Michael Abrahams | Addressing our gang problem
To say that crime is out of control in Jamaica is an understatement. Our murder rate is so high that a young man in this country would have been less likely to die fighting in the Iraq war than simply living here. Yes, our murder rate is phenomenal.
One of the major factors contributing to crime and violence in our nation is the existence and flourishing of gangs. There are more than 250 gangs operating in our small country, wreaking havoc. Crime-fighting measures include targeting gangs, for obvious reasons. Apprehending and incarcerating gang members and keeping them off our streets is important. But in managing our gang issue, we must examine the factors that place our youth at risk for joining them and address them.
Anthropologist Herbert Gayle has over two decades of experience living with and studying youth gangs and criminal organisations in the Caribbean, Central America, USA, and Europe. Between 2004 and 2014, as part of a large study on multiple murderers, Gayle convinced 17 dons or gang leaders with power over 28 inner-city communities in Jamaica to allow him to profile the youth under their influence. Over that period, he profiled 2,316 young men, and obtained material on their caregivers and gang status.
He found that desire for revenge, economics, protection, turf-identity crisis, and attracting females (many girls love ‘bad boys’), coupled with the low-conviction rates of gang members engaging in criminal activity, are factors influencing youth to join gangs. Probably the greatest factor Gayle found, however, was broken families, and his research revealed the following statistics:
Forty per cent of the gang members he interviewed were from homes where there was constant conflict, especially between caregivers.
More than 60 per cent either had no father in his household or had severe problems with his father/father figure.
Over 75 per cent either had a missing mother, a bad relationship with his mother, or one who was involved in prostitution or a lifestyle that breaks the boy’s sense of attachment, such as having multiple partners.
More than 95 per cent had a missing mother or father or both, or bad relationship with either or both, or suffered from a conflict in the home.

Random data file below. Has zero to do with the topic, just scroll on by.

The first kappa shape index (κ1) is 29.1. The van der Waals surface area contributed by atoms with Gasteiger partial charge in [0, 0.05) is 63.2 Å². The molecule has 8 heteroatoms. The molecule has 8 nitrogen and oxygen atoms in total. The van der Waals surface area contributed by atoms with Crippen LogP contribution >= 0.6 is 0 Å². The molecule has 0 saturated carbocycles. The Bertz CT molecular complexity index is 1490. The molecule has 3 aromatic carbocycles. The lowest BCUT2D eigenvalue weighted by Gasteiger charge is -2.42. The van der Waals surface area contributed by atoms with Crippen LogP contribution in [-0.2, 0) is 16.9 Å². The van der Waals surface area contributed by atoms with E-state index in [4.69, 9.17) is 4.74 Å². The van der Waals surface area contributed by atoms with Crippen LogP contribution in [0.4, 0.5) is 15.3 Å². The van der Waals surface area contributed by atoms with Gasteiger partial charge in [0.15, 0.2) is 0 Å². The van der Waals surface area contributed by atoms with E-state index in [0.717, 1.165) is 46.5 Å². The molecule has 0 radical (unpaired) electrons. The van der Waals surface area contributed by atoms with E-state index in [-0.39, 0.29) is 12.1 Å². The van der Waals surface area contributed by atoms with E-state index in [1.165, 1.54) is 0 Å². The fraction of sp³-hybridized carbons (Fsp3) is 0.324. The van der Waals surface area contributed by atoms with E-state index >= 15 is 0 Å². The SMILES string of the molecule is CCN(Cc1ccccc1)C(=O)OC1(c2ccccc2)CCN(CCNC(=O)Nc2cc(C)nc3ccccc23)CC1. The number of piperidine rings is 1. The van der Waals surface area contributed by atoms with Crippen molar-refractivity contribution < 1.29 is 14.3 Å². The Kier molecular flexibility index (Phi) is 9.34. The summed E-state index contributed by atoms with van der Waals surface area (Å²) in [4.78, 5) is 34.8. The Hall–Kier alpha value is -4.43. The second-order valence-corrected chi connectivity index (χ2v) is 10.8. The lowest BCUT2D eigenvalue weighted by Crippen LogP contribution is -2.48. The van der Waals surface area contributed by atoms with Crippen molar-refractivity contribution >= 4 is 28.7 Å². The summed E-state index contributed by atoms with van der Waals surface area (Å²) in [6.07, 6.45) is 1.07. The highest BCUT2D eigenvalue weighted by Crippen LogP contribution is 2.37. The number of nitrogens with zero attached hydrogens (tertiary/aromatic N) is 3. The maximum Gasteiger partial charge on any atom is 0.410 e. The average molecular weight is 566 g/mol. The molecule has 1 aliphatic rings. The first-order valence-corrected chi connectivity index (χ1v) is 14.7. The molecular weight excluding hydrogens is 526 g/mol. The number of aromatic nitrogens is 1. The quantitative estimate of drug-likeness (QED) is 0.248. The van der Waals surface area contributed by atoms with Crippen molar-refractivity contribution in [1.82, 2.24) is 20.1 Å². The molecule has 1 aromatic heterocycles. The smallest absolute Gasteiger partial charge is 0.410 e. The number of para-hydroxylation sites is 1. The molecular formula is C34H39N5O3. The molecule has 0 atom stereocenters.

Gayle concluded from his research that “very few boys who have a nurturing home have been found to join a gang”.
According to the National Crime Prevention Centre (NCPC) of the Public Safety Canada, long-term studies of adolescents in Canadian and American cities (Montréal, Seattle, Washington and Rochester) found the following to be the most important risk factors for gang involvement:
Negative influences in the youth's life.
Limited attachment to the community.
Over-reliance on anti-social peers.
Poor parental supervision.
Alcohol and drug abuse.
Poor educational or employment potential.
A need for recognition and belonging.
In formulating plans to combat criminal gang activity, these factors must be taken into consideration and aggressively addressed. The more risk factors a youth experiences, the more likely he or she is to join a gang. At-risk youth must be identified and strident efforts made to engage and rescue them from falling prey to gangs and their nefarious activities.
For example, a boy living in an impoverished inner-city community whose father is incarcerated, and whose mother depends on sex work, and financial assistance from multiple partners for survival, and who beats him mercilessly as a means of discipline, is a prime candidate for being a gang recruit. And there are many such youth in this country.
So, fighting crime must involve reaching out to our youth. Children are most likely to join a gang between the ages of 13 and 15, so early intervention is critical. Parenting programmes must be put in place, and our children taught about what parenting entails. They may learn how pregnancy occurs in science class, but are told little about how to prevent or to plan it, and even less about what to do when they become parents, and several will find themselves in that position before leaving school.
Violence-prevention and conflict-resolution programmes must also be set up. There is a tendency for many of us to resort to violence to resolve conflicts. Violence leaves physical and emotional scars, and often a desire for revenge, and this desire makes one vulnerable to joining gangs.
Staying in school and having a sense of belonging in the school community is also important, as is academic performance, and programmes to address delinquency and substance abuse must be properly implemented. Tutoring, mentoring, life-skills training and supervised recreation are also of vital importance to keep our young people occupied, to motivate them, and give them hope, leaving little room to engage in gang-related activity.
If we do a good job of reducing the pool from which gangs can recruit, we can help to decrease their power and influence, and help to contain crime in our beautiful island. If you know any at-risk youth, please do what you can to encourage, affirm and motivate them, set good examples for them, and possibly rescue them from a life of crime and violence.